Your calculation does not have any meaning for me because you do not explain what you are doing and the calculation is not self-explanatory. It appears to be entirely a calculation of heat flow. If this is a buoyancy calculation, there is something very obviously missing : a pressure gradient. Without a pressure gradient (usually caused by gravity) there can be no buoyancy and no convection, only conduction.

In the 2nd method you clearly recognise the need for a pressure gradient and that fluid will be displaced. The need to have somewhere for fluid to be displaced sideways is why convection cannot be modelled in 1D. Your questions here again suggest that you have no idea what you are doing.

This site cannot provide tuition in physics to help you understand how buoyancy and convection work. (There are plenty of articles and videos online, and books in libraries.) Nor can it help you with coding.

May I suggest that, instead of asking for help in developing a computational model to simulate your hot-water storage tank, you ask the question which your simulation is trying to answer. That question might be one that can be answered on this site.

• I'm terribly sorry if you felt attacked by my question. I didn't want to attack you or your self-esteem by asking what I asked. But I don't think you speak on behalf of all people here on this site. I know it can be answered by someone with a background in fluid dynamics. But perhaps I should rephrase the question. Looking over it I see that it is kind of confusing. Thanks for pointing that out. And concerning your assumption that I don't know what I'm doing: I know what I'm doing. I could easily implement the relevant differential equations and solve the linear equation system. – Scotty1- Jun 20 '16 at 11:40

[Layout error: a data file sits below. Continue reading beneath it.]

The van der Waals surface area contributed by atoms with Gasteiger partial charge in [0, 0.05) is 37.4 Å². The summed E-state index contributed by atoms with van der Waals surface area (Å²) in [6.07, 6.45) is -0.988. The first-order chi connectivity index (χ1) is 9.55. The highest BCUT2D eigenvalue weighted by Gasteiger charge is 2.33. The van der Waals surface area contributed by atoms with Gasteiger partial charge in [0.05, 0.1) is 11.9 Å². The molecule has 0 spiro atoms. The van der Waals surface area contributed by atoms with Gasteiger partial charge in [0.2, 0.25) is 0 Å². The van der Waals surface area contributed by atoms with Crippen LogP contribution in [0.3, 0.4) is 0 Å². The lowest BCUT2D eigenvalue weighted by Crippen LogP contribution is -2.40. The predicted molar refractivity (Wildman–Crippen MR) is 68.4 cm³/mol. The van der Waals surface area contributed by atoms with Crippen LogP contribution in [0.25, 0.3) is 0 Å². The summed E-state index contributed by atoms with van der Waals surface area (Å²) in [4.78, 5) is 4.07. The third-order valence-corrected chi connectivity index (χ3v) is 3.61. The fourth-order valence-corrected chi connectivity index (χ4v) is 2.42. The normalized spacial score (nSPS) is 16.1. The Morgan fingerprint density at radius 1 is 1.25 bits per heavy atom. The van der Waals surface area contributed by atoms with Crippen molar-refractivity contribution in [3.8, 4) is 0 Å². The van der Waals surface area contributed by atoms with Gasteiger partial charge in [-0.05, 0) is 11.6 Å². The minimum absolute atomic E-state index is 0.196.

• But that’s not what I want to do. That has already been done a million times in CFX etc… I need calculations over a time span of several weeks. Using CFX this would take years. Thus I want to translate the effects of buoyancy to a simple (semi-)empirical model. I do NOT need the 3D flow velocities in a high resolution grid. And I do NOT need the exact representation of vortices, turbulences or any short-scale pertubations. – Scotty1- Jun 20 '16 at 11:41
• Thus I wrote that I implemented a 1D-model. And my time-step-size is going to be around 1s to 60s, depending on the CFL-number. But perhaps I should have emphasized the low degree of accuracy that I need. – Scotty1- Jun 20 '16 at 11:41
• Additionally your answer on my first question shows that you have no idea what you are doing. I clearly wrote that this model simulates the mass-flow by calculating a heat-flow and that this is absolutely ok for me. And if you are not willing to spend time on it, then why bother spending time for a full-page rant? – Scotty1- Jun 20 '16 at 11:42
• Wouldn’t it be smarter to be not spending any time by not answering at all? I asked for help with my problem, I did not command you or anyone else to solve all my problems and do work for me. Perhaps you should spend your time with some self-esteem or social skill courses instead of ranting on online forums… And if fluid dynamics is not your topic it might be better to now answer on it. – Scotty1- Jun 20 '16 at 11:42